The bad news is that Rep. Hocker’s proposed legislation is suspect on several counts. Even if passed in 2005 the legislation would not go into effect until 2008, and a lot more over-development would have taken place in Sussex County between now and then. Furthermore, the same councilmen who drew up the existing gerrymandered five districts would be responsible for drawing up the proposed new seven-district county as well. Unless the legislation called for an independent commission to redraw the council district lines (which it does not) it would be difficult to have any confidence in how the future new district lines might be drawn.

Sen. Simpson’s proposed legislation would help create a positive change in how Sussex County residents are represented, especially in the over-developed and under-represented eastern portion of the county, and do so in a current time frame. Rep. Hocker’s proposed bill on the other hand is the classic example of the phrase, “a dollar short and a day late.”

Only a week ago Rep. Hocker publicly indicated he could support two “at large” council seats legislation or a seven-district piece of legislation, whatever. Thus, one wonders why he didn’t go ahead and propose the two “at-large” legislation in the House that would closely mirror the legislation Senator Simpson was proposing in the Senate? After all it was the Senate, not the House where he kept telling us he had the most concern about the legislation’s chance of passing. Were those two pieces of legislation then to pass their respective chambers the chore of reconciling any difference in the two bills could be done in a relatively short time frame.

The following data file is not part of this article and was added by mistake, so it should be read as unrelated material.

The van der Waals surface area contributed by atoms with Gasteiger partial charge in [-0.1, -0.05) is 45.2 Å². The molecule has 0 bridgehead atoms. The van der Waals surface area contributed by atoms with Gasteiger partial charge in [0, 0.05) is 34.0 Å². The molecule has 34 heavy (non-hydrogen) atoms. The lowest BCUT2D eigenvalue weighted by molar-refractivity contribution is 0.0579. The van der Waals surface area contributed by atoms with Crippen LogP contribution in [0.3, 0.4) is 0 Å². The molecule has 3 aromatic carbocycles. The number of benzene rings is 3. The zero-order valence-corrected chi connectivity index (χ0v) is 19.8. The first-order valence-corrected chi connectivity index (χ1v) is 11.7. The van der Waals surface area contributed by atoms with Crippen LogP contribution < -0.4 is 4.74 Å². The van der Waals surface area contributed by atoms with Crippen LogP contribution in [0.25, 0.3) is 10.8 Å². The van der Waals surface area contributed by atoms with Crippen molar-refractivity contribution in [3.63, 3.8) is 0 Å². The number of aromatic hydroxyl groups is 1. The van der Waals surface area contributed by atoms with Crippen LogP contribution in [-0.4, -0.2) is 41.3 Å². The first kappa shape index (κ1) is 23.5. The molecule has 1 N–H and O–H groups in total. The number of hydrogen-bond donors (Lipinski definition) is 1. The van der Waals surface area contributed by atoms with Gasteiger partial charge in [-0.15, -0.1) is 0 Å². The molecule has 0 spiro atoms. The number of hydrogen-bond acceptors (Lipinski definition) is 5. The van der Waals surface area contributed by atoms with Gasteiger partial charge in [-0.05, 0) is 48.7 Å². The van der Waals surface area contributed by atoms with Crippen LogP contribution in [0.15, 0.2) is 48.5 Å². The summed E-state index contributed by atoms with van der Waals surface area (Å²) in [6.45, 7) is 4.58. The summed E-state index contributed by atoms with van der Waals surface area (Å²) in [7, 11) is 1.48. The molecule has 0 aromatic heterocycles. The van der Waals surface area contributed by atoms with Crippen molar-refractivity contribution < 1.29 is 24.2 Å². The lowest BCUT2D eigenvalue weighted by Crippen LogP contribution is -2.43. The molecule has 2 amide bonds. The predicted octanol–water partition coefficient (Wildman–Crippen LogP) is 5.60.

As it stands now the two proposed pieces of legislation are so different from each other that if they were both to pass their respective legislatures the job of reconciling them in a joint House-Senate committee could be immense. It is not difficult to imagine that task might not be completed before the legislative session ended this year, if at all. Thus, progress would be delayed for at least another year.

Perhaps one can be excused for cynically wondering if the proposed Hocker legislation is anything more than a transparent attempt to allay citizens’ concerns by creating the illusion that meaningful legislation is being proposed. We need look no further than Hocker’s 2004 campaign contribution list (as well as those of several of our other local politicians) to note that a significant portion of those contributions came from companies and individuals associated with the over-development of Sussex County.